We’re going to see whether we have some questions. Good, I don’t even have to break the ice.
The icebreaking fits well because I think I have another work for your collection: The Rime of the Ancient Mariner by Coleridge. It’s a voyage to the South Pole—so hence the ice—but I was thinking of the fact that Coleridge frames the story that the ancient mariner tells with a sinful act. That sinful act is of course shooting the albatross. This then brings on the suspension of time which moves the ship into the Doldrums. Nothing moves anymore, everybody dies and then the ghost ship turns up with Death and Life throwing the dice for the soul of the ancient mariner. Death loses so the ship continues with the whole crew who are basically zombies: dead bodies that are moved around by supernatural creatures. The ship sales back to England and the moment it reaches the harbor, everybody drops dead, the ship falls apart and the only person who survives is the ancient mariner who is now condemned to tell his story.
“He stoppeth one of three” outside a church where a wedding is going to happen.
That’s right, he stops them on the way to the consummation of the wedding. Do you agree that this fits the general narrative of your talk?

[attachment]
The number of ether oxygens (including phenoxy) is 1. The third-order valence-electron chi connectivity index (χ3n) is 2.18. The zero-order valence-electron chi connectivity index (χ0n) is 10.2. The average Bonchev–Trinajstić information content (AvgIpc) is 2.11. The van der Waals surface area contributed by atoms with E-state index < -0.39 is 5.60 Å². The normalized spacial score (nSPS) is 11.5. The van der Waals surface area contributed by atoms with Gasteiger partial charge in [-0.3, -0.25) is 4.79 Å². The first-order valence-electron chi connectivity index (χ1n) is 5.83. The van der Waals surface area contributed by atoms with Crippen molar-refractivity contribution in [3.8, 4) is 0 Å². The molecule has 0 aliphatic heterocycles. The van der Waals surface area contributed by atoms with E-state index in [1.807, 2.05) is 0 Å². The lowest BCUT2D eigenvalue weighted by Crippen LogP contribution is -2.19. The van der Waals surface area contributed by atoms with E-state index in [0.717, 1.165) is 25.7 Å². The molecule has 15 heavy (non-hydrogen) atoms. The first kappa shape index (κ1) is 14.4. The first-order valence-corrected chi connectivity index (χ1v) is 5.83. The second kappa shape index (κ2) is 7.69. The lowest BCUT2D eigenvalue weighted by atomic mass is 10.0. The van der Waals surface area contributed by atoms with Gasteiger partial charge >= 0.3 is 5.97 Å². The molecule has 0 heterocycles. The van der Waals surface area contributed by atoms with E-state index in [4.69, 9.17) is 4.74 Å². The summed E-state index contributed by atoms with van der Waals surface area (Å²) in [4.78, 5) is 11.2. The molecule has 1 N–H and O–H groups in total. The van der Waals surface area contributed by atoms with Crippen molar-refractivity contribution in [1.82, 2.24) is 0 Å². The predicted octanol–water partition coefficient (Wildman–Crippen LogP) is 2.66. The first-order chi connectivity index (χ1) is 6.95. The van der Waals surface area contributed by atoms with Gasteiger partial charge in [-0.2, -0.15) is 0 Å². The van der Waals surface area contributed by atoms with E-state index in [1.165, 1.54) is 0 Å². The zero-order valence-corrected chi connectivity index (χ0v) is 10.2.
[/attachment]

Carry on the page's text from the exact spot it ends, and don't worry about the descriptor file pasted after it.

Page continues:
Yes, absolutely. There’s another wonderful ship moment in Dracula as well on the Demeter: they’re dead or they’re all going to die—or more precisely, they’re transporting death, undead death (Dracula), in a coffin, just like Addie Bundren. I always think this is somehow about September the 11th: the last ones to die crash the ship into the harbor; with their last strength they just tie themselves to the steering wheel and head straight for the town rather than the designated parking space—which on September the 11th would be the airport. There seems to be something very prescient about this death ship driven by someone who is already effectively dead.
I had forgotten about the dice in the Ancient Mariner, but the point in Mallarmé is that the dice is not thrown, although the poem itself produces a dicey numbering of some type.
But I think that that would be my point: this is probably the difference between a Romantic poem and a Modernist poem....